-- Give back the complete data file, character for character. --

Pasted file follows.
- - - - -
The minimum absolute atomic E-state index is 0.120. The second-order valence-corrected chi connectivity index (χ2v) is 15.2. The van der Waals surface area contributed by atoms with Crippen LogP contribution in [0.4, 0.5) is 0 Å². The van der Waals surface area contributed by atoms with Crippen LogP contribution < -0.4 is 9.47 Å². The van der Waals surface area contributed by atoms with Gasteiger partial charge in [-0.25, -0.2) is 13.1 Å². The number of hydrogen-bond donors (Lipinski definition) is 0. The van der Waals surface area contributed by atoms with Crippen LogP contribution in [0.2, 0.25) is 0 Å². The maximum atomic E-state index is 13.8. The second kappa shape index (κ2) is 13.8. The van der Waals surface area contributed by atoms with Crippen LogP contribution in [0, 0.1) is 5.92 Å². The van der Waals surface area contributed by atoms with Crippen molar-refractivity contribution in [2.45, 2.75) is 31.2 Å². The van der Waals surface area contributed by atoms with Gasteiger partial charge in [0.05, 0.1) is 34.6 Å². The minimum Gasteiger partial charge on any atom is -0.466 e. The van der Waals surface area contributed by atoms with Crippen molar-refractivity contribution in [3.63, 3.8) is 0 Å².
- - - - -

The minimum absolute atomic E-state index is 0.120. The second-order valence-corrected chi connectivity index (χ2v) is 15.2. The van der Waals surface area contributed by atoms with Crippen LogP contribution in [0.4, 0.5) is 0 Å². The van der Waals surface area contributed by atoms with Crippen LogP contribution < -0.4 is 9.47 Å². The van der Waals surface area contributed by atoms with Gasteiger partial charge in [-0.25, -0.2) is 13.1 Å². The number of hydrogen-bond donors (Lipinski definition) is 0. The van der Waals surface area contributed by atoms with Crippen LogP contribution in [0.2, 0.25) is 0 Å². The maximum atomic E-state index is 13.8. The second kappa shape index (κ2) is 13.8. The van der Waals surface area contributed by atoms with Crippen LogP contribution in [0, 0.1) is 5.92 Å². The van der Waals surface area contributed by atoms with Crippen molar-refractivity contribution in [2.45, 2.75) is 31.2 Å². The van der Waals surface area contributed by atoms with Gasteiger partial charge in [0.05, 0.1) is 34.6 Å². The minimum Gasteiger partial charge on any atom is -0.466 e. The van der Waals surface area contributed by atoms with Crippen molar-refractivity contribution in [3.63, 3.8) is 0 Å².